Monday, May 3, 2010

22. Le Morte DArthur by Sir Thomas Malory

I finished reading this some time ago, but I have been rather busy with travels and schoolwork. I'm a bit of a connoisseur of Arthurian legends, but until I read this, I had not made it to any of the older classics. I've read modern spins like Marion Keyes' The Mists of Avalon and Bernard Cornwell's The Winter King. I've also read T.h. White's The Once and Future King, which I can now tell is heavily based on Le Morte DArthur although obviously much more modern in language and organization.

Malory was writing in the fourteenth century, and his source material, among others, would have been Geoffrey of Monmouth, who wrote about the Kings of Britain in the twelfth century. Monmouth is generally recognized as being the first definite mention of Arthurian legend in writing. I found it interesting that Malory ends each of his "books" with a plea for the reader to pray for him, the author, since he wrote the book in prison.

There are a lot of Christian references so that Arthur was not remotely pagan at least in Malory's interpretation. However, the stories of the holy Grail etc. all point to a very Christian kingdom. there is little explicit mention of Camelot and the founding of Camelot, though there is the Round Table. The books center on one or another knight, starting with Arthur, but all of them skip back and forth between various knights. Also, often a knight's story would abruptly leave off, and whatever happened to him would be later obliquely referred to and eventually explained in the best tense. This especially annoyed me with the deaths of Sir Lamorak and Sir Tristram, each of which could have been a marvelous story on its own.

For the first time, I was able to read the full history of Sir Tristram and La Belle Isode, of which I knew only the bare bones. I also learned that Elaine, daughter of Sir Pellinore and Sir Galahad's mother, is a different person from the Maiden of Ascolat, also named Elaine. The latter, however, is the one who died and had herself placed in a barge to Camelot to announce that she had died for Sir Lancelot's love. The first Elaine also died, presumably for Lancelot's love, but the manner of her death is not explained. I also liked that there is a full book on Sir Gareth, who is my favorite knight of all, dating from TOFK. However, T.H. White messes a bit with how he dies. In his version, he dies in Sir Lancelot's defense, in Malory's, Lancelot accidentally kills him without knowing who he is.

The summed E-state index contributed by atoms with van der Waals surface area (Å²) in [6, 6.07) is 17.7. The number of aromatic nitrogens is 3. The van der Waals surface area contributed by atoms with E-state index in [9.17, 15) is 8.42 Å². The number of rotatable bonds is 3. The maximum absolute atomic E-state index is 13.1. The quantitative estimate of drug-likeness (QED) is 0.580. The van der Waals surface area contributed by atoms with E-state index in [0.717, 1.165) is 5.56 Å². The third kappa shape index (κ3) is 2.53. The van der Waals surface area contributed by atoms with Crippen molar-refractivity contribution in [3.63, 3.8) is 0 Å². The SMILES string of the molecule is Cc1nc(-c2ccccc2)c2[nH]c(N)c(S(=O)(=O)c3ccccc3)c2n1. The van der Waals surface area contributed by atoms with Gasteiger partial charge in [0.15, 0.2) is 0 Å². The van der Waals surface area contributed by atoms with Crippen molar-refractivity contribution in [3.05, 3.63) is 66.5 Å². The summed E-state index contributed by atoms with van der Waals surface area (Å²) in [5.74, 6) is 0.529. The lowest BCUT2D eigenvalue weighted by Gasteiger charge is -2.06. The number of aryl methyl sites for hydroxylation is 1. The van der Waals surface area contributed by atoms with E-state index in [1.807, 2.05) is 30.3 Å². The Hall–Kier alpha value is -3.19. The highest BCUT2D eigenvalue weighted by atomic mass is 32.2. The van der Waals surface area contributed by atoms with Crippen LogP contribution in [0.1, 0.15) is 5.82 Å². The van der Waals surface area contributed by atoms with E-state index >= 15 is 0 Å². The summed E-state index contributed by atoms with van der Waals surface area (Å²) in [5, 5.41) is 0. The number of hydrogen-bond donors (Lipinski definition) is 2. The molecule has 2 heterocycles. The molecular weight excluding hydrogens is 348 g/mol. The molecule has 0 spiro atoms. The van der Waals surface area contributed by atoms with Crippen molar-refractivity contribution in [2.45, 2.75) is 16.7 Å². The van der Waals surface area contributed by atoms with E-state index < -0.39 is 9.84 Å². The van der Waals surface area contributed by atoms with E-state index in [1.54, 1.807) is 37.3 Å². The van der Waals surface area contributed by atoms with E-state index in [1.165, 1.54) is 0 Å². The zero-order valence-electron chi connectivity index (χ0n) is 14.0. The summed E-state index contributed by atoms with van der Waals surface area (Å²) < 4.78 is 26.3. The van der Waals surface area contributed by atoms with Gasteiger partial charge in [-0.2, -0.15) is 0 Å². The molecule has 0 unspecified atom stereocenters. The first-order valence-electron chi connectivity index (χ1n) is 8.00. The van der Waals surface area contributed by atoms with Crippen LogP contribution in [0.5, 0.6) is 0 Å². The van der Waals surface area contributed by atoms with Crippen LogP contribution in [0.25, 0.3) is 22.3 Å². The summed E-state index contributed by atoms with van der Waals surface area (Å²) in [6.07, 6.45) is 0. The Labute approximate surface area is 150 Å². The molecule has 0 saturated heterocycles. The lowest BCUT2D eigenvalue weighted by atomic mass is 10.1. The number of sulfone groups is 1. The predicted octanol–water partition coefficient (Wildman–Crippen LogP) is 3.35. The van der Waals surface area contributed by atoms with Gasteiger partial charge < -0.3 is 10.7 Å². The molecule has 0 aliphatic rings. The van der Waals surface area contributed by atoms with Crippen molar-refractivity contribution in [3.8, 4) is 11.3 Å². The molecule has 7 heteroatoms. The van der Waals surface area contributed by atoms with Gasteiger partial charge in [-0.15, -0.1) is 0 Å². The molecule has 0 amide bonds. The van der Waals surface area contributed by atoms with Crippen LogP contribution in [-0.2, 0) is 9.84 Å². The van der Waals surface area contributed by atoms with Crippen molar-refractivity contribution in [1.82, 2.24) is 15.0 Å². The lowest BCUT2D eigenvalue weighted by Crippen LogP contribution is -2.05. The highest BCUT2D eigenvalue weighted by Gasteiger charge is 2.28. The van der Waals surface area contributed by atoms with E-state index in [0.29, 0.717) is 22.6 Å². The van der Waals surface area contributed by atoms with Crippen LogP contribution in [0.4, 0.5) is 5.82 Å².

That brings me to the extremely confusing code of honour and chivalry in the book. Modern versions are much more straightforward and whitewash a lot of the violence and sniping and cruelty between the knights. It seems that it gives honour to defeat knights whom you do not know, but it is not honourable to defeat or even to fight knights that you do know. However, the exception to this rule is if you do not tell your name, which Lancelot especially is famous for, but all of the knights do it. If an unnamed knight defeats his friends, he gains "much worship." Likewise, it is okay, though regrettable, to kill your friend if you did not know who he was. If you did know, you should be shamed. However, it is never okay to kill your brother, even if you didn't know it was him. there are various sets of brother knights throughout the books, some who kill each other accidentally, attempt to kill each other, or who must kill in order to avenge the other brother's death.


Another confusing thing is that Arthur, who actively supports the adultery of Sir Tristram and La Belle Isode , does not seem to know about Lancelot and Guenivere. To everyone else, it is no secret, but Arthur refuses to believe. In fact, the first time he even thinks about it is when he receives a vicious letter from King Mark (La Belle Isolde's husband) in this vein. It appears he goes to the grave believing in his queen's fidelity.

Adultery seems to be tacitly approved of, though from a Christian angle it is wrong. During the quest of the Holy Grail, Lancelot gives up this sin, but resumes it again later. Then, when Arthur dies, Guenivere becomes a nun and refuses to look on Lancelot ever again. I suppose that makes it okay because they atone for their sins. In Isolde's case, however, her husband is awful to her, but there seems to be love between Arthur and Guenivere so that, to me, makes adultery less justified. Another interesting gender observation, Sir Galahad and Sir Percy de Gales are referred to as "maidens." This shows that, at least in Arthurian legend, Christianity values male virginity as much as, or more than, female.

All in all, I'm glad I read it and I plan on reaching further into medieval Arthuriana, now that I'm feeling more confident with the language and structure.

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